Viacom International Inc., the umbrella company that owns MTV, sued YouTube Inc. in 2007 in an ongoing court battle stating that YouTube should be responsible for uploaded content that infringes Viacom’s copyright. At the beginning of confrontation, Viacom issued over 100,000 cease and desist notices to uploaded content on YouTube that Viacom claimed violated their copyright (“Viacom v. YouTube”). YouTube had complied with these notices and took down those videos. However, Viacom’s lawsuit entailed 1 billion dollars in damages and spurred a slew of extraneous lawsuits from sports team leagues and music corporations filing copyright infringement against YouTube. The main legal statute that has come into question with this type of lawsuit is the Digital Millennium Copyright Act (DMCA) in 1998 that has a “safe harbor” section for network service providers that has four areas of protection. The four areas are “transitory digital network communications”, “system caching”, “information residing on systems or networks at direction of users”, and “information location tools” (“Digital Law Online: DMCA Safe Harbors”). By being protected by a safe harbor, the company cannot be forced to pay for reasons of copyright under one of the four areas listed above.
Here, the original judicial question is whether YouTube can be protected under one of those safe harbor options, and thus is not required to pay Viacom the 1 billion dollar settlement. If YouTube was not covered, Viacom has explicit right to defend their copyrighted material based on the United Stated Copyright Law (2011) section 501 which states that “the legal or beneficial owner of an exclusive right under a copyright is entitled, subject to the requirements of section 411, to institute an action for any infringement of that particular right committed while he or she is the owner of it” (“Copyright Law of the United States of America”). However, according to The Electronic Frontier Foundation, video hosting sites have been protected under the safe harbor section of the DMCA before and it would be precedent to protect YouTube in this instance. This website had a part in filing against Viacom’s claims in favor of upholding the DMCA safe harbors, so it may be biased against the plaintiff.
The Viacom v. YouTube legal debate has been ongoing since the initial lawsuit in 2007. Since 2007, the original suit was merged with a larger suit filed for summary judgment in 2010 that included the other complaining parties in addition to Viacom’s claims. However, that summary judgment was granted to YouTube. Viacom proposed appeal after appeal against YouTube stating that they induced the infringement of Viacom’s copyright. The final judgment in 2012 confirmed the previous rulings and again stated YouTube’s protection under the safe harbor section for all infringement except the cases YouTube knew of or were “willfully blind to”(McSherry). Stated in another Electronic Frontier Foundation’s article was that Viacom claimed that YouTube lost safe harbor protection because of its “general awareness of the infringement and, therefore, […] obligation to take commercially reasonable steps police it”. This claim also fell through in ruling because the court stated YouTube did not have a duty to monitor its users every activity. Viacom continued to push the appeal until March, 2014 where both companies settled out of court neither paying the other (Stetler). For YouTube, they may have lost some money by having to take the infringing clips down, but were ultimately saved from paying the $1 billion dollar damages claim because of the protection of the DMCA.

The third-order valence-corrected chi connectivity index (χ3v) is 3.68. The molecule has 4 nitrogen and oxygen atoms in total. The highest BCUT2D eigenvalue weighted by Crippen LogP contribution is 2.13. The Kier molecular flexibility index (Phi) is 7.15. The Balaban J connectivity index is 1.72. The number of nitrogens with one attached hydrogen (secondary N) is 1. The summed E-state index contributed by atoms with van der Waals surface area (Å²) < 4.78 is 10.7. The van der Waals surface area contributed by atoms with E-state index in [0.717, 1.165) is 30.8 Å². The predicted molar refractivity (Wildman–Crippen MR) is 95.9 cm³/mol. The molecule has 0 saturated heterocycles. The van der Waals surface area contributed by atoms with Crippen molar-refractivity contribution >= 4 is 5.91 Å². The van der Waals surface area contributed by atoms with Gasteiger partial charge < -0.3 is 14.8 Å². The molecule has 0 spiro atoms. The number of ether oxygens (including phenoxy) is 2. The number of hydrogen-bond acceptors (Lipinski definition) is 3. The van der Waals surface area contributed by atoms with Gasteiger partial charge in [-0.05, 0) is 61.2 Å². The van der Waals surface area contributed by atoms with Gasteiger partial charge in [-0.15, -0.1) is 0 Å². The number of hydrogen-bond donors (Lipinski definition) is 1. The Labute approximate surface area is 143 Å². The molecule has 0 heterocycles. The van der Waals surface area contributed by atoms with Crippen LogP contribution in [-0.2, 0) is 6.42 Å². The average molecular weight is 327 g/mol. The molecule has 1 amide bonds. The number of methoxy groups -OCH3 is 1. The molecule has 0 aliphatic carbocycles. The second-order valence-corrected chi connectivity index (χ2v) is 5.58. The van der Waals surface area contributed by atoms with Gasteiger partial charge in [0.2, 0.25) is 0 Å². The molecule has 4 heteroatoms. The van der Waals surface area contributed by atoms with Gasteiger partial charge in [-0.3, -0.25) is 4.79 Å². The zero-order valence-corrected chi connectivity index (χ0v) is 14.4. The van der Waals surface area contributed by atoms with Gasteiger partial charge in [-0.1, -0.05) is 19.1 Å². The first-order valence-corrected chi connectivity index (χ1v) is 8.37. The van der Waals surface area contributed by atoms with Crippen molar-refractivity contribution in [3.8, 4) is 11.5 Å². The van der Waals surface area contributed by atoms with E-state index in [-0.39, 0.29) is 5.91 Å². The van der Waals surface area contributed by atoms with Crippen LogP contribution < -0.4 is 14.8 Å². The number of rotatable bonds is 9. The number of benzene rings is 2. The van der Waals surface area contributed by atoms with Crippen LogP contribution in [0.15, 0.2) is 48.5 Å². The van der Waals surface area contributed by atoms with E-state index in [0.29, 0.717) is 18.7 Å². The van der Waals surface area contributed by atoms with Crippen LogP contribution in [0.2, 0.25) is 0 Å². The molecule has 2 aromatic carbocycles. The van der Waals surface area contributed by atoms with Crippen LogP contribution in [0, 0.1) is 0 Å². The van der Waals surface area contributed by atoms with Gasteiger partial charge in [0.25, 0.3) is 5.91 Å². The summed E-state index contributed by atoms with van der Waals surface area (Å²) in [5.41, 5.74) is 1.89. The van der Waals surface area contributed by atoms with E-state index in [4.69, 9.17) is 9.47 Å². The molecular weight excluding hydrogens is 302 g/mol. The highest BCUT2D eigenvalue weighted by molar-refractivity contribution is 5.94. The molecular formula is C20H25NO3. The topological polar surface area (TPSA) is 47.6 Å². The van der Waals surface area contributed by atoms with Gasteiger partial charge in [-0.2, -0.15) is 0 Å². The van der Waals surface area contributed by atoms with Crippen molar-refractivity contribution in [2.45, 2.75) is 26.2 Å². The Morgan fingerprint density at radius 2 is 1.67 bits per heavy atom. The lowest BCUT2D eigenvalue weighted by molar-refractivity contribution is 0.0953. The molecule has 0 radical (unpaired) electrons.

Viacom’s expectations of YouTube’s ability to police each and every user’s activity seem unreasonable based on the scale of how large YouTube’s network is. YouTube has millions of accounts and even more viewers watching videos uploaded every day. Viacom’s initial cease and desist initiative in combination with YouTube’s compliance may be the most realistic option for both the companies in the future. While it is clear to see Viacom’s stake in upholding their copyrighted material on one of the largest social networks available, the ability to hold YouTube accountable for all of its users’ content at any given point is unreasonable and best policed individually when an infringement is noticed.
“Copyright Law of the United States of America.” U.S. Copyright Office. N.p., n.d. Web. 14 May 2014. <http://www.copyright.gov/title17/92chap5.html>.
“Digital Law Online: DMCA Safe Harbors.” Digital Law Online: DMCA Safe Harbors. N.p., n.d. Web. 15 May 2014. <http://digital-law-online.info/lpdi1.0/treatise33.html>.
McSherry, Corynne. “Viacom v. Google: A Decision at Last, and It’s Mostly Good (for the Internet and Innovation).” Electronic Frontier Foundation. N.p., 5 Apr. 2012. Web. 15 May 2014. <https://www.eff.org/deeplinks/2012/04/viacom-v-google-decision>.
Stetler, Brian. “Google, Viacom Settle YouTube Lawsuit.” CNNMoney. Cable News Network, 18 Mar. 2014. Web. 15 May 2014. <http://money.cnn.com/2014/03/18/technology/google-viacom-lawsuit/>.
“Viacom v. YouTube.” Electronic Frontier Foundation. N.p., n.d. Web. 15 May 2014. <https://www.eff.org/cases/viacom-v-youtube>.